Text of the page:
New Brunswick's Department of Agriculture, Aquaculture and Fisheries is advising anyone who bought tomato plants at garden centres to check them for late blight.

Tomato late blight

Tomato leaves infected with late blight should be removed and infected plants should be destroyed, the Department of Agriculture says. (Courtesy of Government of New Brunswick)

The disease, caused by the fungus Phytophthora infestans, is not dangerous to humans, but can be "devastating" to crops, particularly tomatoes and potatoes, the department said in a release.

The fungus can produce millions of spores during wet weather conditions, which can infect the plants up to 80 kilometres away by travelling on the wind.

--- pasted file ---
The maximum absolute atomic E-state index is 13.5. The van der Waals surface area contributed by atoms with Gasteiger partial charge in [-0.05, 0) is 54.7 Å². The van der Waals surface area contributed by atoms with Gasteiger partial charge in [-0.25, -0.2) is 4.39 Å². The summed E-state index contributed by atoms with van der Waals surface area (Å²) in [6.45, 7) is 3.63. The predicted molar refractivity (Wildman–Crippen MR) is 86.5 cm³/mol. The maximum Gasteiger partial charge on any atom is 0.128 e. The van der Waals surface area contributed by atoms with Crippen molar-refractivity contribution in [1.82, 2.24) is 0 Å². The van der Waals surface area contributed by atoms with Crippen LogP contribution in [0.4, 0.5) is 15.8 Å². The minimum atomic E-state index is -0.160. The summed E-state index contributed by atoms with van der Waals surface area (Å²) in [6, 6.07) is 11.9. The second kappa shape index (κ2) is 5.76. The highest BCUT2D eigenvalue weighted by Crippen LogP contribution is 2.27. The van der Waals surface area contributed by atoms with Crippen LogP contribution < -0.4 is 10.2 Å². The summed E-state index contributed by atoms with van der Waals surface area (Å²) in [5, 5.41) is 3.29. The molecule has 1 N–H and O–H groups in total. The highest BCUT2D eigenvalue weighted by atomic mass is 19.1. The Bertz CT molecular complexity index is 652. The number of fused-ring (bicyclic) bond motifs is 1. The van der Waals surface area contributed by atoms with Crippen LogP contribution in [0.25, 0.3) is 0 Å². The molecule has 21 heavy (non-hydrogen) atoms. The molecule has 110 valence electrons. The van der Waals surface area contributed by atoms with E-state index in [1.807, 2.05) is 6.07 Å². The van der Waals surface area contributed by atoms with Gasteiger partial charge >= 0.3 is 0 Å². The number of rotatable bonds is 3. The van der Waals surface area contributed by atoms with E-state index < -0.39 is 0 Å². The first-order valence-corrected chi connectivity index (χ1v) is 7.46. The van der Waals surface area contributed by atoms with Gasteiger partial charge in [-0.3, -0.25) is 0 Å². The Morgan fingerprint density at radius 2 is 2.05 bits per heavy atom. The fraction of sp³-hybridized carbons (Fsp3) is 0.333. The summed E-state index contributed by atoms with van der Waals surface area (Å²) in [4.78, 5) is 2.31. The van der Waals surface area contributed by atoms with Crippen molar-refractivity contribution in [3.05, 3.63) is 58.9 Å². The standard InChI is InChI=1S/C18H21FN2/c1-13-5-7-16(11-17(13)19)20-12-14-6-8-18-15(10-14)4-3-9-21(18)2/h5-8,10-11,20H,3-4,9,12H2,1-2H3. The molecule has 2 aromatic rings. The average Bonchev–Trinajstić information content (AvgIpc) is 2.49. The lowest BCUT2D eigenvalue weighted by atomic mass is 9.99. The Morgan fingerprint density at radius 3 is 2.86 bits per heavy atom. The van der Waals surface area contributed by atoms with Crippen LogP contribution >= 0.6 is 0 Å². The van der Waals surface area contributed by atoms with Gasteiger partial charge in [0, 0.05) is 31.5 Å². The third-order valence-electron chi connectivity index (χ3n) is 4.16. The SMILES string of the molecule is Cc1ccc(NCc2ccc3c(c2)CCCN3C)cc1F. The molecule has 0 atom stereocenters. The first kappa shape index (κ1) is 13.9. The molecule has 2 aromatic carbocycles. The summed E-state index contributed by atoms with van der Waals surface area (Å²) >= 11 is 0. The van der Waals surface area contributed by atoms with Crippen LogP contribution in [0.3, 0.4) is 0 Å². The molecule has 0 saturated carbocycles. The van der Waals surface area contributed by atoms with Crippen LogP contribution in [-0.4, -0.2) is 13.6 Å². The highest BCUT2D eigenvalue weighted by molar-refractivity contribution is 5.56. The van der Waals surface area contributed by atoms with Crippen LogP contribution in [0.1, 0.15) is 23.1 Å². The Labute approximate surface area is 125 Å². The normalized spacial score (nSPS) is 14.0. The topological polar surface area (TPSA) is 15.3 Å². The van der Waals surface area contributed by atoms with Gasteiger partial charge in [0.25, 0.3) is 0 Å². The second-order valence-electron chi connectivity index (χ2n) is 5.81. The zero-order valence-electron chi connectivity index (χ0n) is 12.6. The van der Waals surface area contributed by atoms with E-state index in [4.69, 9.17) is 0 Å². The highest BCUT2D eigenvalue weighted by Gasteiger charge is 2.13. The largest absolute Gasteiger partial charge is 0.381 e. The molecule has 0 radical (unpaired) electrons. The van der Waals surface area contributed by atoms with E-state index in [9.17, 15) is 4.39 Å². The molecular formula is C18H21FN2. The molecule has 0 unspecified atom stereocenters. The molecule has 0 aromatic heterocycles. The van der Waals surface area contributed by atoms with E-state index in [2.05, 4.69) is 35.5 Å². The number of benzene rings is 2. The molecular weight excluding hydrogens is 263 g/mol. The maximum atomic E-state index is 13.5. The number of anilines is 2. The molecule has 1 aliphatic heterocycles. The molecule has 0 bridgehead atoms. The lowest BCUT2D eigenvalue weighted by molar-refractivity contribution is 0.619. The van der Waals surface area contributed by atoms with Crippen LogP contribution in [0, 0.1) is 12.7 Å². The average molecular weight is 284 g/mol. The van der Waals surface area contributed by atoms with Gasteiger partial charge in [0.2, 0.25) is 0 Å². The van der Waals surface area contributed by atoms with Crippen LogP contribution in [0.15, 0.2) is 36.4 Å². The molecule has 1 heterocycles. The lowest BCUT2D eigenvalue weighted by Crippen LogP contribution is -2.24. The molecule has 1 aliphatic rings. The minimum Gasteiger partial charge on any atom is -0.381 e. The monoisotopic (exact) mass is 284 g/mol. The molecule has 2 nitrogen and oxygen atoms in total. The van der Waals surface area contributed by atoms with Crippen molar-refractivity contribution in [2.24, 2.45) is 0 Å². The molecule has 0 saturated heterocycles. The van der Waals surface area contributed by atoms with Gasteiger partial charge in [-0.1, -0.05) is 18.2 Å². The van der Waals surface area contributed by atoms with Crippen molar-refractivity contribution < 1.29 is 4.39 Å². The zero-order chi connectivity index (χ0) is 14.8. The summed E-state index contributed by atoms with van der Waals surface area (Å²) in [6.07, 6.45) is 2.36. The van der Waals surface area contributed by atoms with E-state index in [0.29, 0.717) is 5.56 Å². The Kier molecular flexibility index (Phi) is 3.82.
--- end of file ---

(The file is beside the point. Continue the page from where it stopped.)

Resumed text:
"Because this disease is so devastating to crops, it is important that gardeners recognize late blight and control it before their garden becomes a source of spores that can infect nearby gardens and commercial fields," the department said.

Late blight is the same disease that caused the potato famine in Ireland in 1845 and contributed to the deaths of up to one million people.

The fungus appears on potato and tomato leaves a few days after periods of humid or rainy weather. Dark green water-soaked circular or irregularly shaped spots that may be ringed by a pale yellowish-green border develop.

White, fluffy mould may also develop on the underside of infected leaves and produce spores during humid conditions.

Any infected leaves should be removed. If the entire plant becomes infected, it must be destroyed.

To avoid late blight:

  • Keep foliage as dry as possible.
  • Avoid watering plants in the late evening or early morning.
  • Do not over-fertilize.